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About Omaha daily bee. (Omaha [Neb.]) 187?-1922 | View Entire Issue (July 14, 1906)
THE OMAHA DAILY BEE: SATURDAY. 'JULY U. IPO
Our 8th Semi-Annual
that Will Help
MICKEY APPEALS TO COURT
Peoidei to Eriaar Quo Warranto Proceeding!
in Norfolk Cue.
LITTLE CHANCE OF ACTION BEFORE 1907
As Court Does Not Meet TJatll Septem
ber Verdict Not Likely Before
Terms of Goveraor, aad
(From a Staff Correspondent.)
LINCOLN, July 13 (Special. )-The or
der of Governor Mickey for Dr. Alden and
lr. Nicholson to get out of the Norfolk
aKyluni and turn Its management over to
Dr. Young of Lincoln, having fallen upon
deaf ears, the governor, through Dr. Young,
will Institute quo warranto proceedings to
oust them. Inasmuch as the supreme court
will not. convene before September It Is
likely the case will still be In the courts
lung after Governor Mickey la attending
to his cattle down on his Iowa farm.
"Some people will be disappointed," said
the. governor, "because ' I did not throw
the two men out, and I think I have that
right, but I Just concluded to follow the
beaten paths and go Into the courts. That
has hren done before and It Is safe. It
might be possible If I threw them out they
would have a personal damage suit or they
might enjoin paying the salary tto Dr.
Young and In that way It would get Into
the courts anyhow, so I think my plan Is
the best one.
"The management Is running along very
well, though there Is a lack of discipline
and organization. I have no doubt Dr.
Alden Is a good physician, but he Is not a
good manager or executive. I really felt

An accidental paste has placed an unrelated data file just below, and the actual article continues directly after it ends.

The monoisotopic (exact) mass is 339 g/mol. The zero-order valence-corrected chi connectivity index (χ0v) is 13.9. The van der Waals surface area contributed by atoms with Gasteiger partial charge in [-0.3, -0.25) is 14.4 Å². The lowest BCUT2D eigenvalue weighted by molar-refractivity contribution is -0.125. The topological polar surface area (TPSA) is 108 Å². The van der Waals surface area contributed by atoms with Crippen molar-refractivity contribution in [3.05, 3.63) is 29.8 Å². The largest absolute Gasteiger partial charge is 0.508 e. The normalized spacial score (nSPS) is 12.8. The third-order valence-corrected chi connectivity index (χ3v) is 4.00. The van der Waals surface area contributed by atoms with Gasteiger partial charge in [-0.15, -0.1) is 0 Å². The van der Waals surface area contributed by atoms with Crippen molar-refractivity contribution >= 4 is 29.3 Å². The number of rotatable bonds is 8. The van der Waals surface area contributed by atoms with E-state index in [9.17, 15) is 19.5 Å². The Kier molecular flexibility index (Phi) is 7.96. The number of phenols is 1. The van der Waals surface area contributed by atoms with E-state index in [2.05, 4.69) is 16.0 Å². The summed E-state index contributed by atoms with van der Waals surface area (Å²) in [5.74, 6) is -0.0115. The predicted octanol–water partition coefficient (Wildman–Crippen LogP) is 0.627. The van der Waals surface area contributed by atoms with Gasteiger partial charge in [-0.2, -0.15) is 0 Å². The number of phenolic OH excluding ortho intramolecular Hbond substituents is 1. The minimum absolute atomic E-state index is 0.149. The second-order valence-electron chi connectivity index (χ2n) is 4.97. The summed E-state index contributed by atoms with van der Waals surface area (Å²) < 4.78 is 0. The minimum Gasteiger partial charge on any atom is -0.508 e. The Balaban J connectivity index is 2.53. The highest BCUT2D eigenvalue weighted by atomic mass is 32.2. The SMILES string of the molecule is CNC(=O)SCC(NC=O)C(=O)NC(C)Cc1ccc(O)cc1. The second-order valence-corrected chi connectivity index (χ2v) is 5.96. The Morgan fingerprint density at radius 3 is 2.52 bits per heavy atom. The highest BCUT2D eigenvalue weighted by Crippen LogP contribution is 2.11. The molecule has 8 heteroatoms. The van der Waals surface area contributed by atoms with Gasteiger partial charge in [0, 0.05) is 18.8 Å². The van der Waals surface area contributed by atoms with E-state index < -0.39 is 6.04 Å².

sorry for him because I think he has been
III advised. I really believe were It not
for his attorneys he would have given up
his office yesterday. lie talked that way
at first and then left the room and I sup
pose talked with his attorneys, for he
came back and said he would not give up
Lcttoa Bark from Canada.
Judge C. B. Let ton of the supreme bench
returned this morning from a trip to the
northern part of Canada. Judge 1-etton Is
much Impressed with the Canadian coun
try and thoroughly enjoyed his trip.
Brady Is Optimistic.
Former Senator James T. Brady of Al
bion was In Lincoln today, en route home
from a business trip Into various sections
of the state. Mr. Brady Is boosting for
George W. Berge for ths .democratic) nomi
nation for governor.
"Bergs will not only be nominated, but
ha will bo elected as well. In my opinion
ha will easily gat ths nomination and Just
as easily get the election. It was only ths
Roosevelt landslide that saved Mickey last
ysar and defeated Berge. This year Roose-
& COAT SHIRTS
bare ths outlity, appearaacs aad
wearing ebUiUcs of ctatom static